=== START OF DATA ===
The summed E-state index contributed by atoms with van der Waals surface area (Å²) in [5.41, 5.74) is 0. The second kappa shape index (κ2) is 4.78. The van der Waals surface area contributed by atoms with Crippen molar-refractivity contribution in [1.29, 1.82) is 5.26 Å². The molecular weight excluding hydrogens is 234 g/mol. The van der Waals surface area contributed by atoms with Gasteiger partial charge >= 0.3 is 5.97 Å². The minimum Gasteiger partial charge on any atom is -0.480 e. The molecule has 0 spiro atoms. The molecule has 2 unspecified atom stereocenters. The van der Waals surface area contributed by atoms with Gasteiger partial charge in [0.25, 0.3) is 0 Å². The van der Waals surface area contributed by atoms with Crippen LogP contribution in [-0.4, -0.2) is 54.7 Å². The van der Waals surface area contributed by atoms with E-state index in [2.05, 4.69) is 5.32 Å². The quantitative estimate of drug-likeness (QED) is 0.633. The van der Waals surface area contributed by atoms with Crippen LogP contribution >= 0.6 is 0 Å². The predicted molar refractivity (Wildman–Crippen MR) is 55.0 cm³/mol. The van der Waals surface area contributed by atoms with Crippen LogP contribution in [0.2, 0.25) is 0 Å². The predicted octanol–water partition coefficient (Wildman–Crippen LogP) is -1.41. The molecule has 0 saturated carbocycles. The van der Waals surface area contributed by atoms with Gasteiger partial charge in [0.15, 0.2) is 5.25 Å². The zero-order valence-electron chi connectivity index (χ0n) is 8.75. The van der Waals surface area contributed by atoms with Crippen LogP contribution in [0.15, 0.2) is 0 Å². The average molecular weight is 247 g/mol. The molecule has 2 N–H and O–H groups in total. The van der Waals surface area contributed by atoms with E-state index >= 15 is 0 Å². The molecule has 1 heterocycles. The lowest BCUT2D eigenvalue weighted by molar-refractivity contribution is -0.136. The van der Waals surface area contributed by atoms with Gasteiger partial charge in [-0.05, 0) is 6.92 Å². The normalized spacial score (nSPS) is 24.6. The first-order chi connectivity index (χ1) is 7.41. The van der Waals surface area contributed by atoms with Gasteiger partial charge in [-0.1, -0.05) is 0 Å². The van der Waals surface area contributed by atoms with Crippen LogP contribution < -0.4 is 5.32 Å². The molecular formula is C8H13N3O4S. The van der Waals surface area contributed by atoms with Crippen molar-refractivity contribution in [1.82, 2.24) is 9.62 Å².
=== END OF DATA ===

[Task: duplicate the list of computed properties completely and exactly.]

The summed E-state index contributed by atoms with van der Waals surface area (Å²) in [5.41, 5.74) is 0. The second kappa shape index (κ2) is 4.78. The van der Waals surface area contributed by atoms with Crippen molar-refractivity contribution in [1.29, 1.82) is 5.26 Å². The molecular weight excluding hydrogens is 234 g/mol. The van der Waals surface area contributed by atoms with Gasteiger partial charge >= 0.3 is 5.97 Å². The minimum Gasteiger partial charge on any atom is -0.480 e. The molecule has 0 spiro atoms. The molecule has 2 unspecified atom stereocenters. The van der Waals surface area contributed by atoms with Gasteiger partial charge in [0.25, 0.3) is 0 Å². The van der Waals surface area contributed by atoms with Crippen LogP contribution in [-0.4, -0.2) is 54.7 Å². The van der Waals surface area contributed by atoms with E-state index in [2.05, 4.69) is 5.32 Å². The quantitative estimate of drug-likeness (QED) is 0.633. The van der Waals surface area contributed by atoms with Crippen LogP contribution >= 0.6 is 0 Å². The predicted molar refractivity (Wildman–Crippen MR) is 55.0 cm³/mol. The van der Waals surface area contributed by atoms with Crippen LogP contribution in [0.2, 0.25) is 0 Å². The predicted octanol–water partition coefficient (Wildman–Crippen LogP) is -1.41. The molecule has 0 saturated carbocycles. The van der Waals surface area contributed by atoms with Gasteiger partial charge in [0.15, 0.2) is 5.25 Å². The zero-order valence-electron chi connectivity index (χ0n) is 8.75. The van der Waals surface area contributed by atoms with Crippen LogP contribution in [0.15, 0.2) is 0 Å². The average molecular weight is 247 g/mol. The molecule has 2 N–H and O–H groups in total. The van der Waals surface area contributed by atoms with E-state index >= 15 is 0 Å². The molecule has 1 heterocycles. The lowest BCUT2D eigenvalue weighted by molar-refractivity contribution is -0.136. The van der Waals surface area contributed by atoms with Gasteiger partial charge in [-0.05, 0) is 6.92 Å². The normalized spacial score (nSPS) is 24.6. The first-order chi connectivity index (χ1) is 7.41. The van der Waals surface area contributed by atoms with Gasteiger partial charge in [-0.1, -0.05) is 0 Å². The van der Waals surface area contributed by atoms with Crippen LogP contribution < -0.4 is 5.32 Å². The molecular formula is C8H13N3O4S. The van der Waals surface area contributed by atoms with Crippen molar-refractivity contribution in [1.82, 2.24) is 9.62 Å².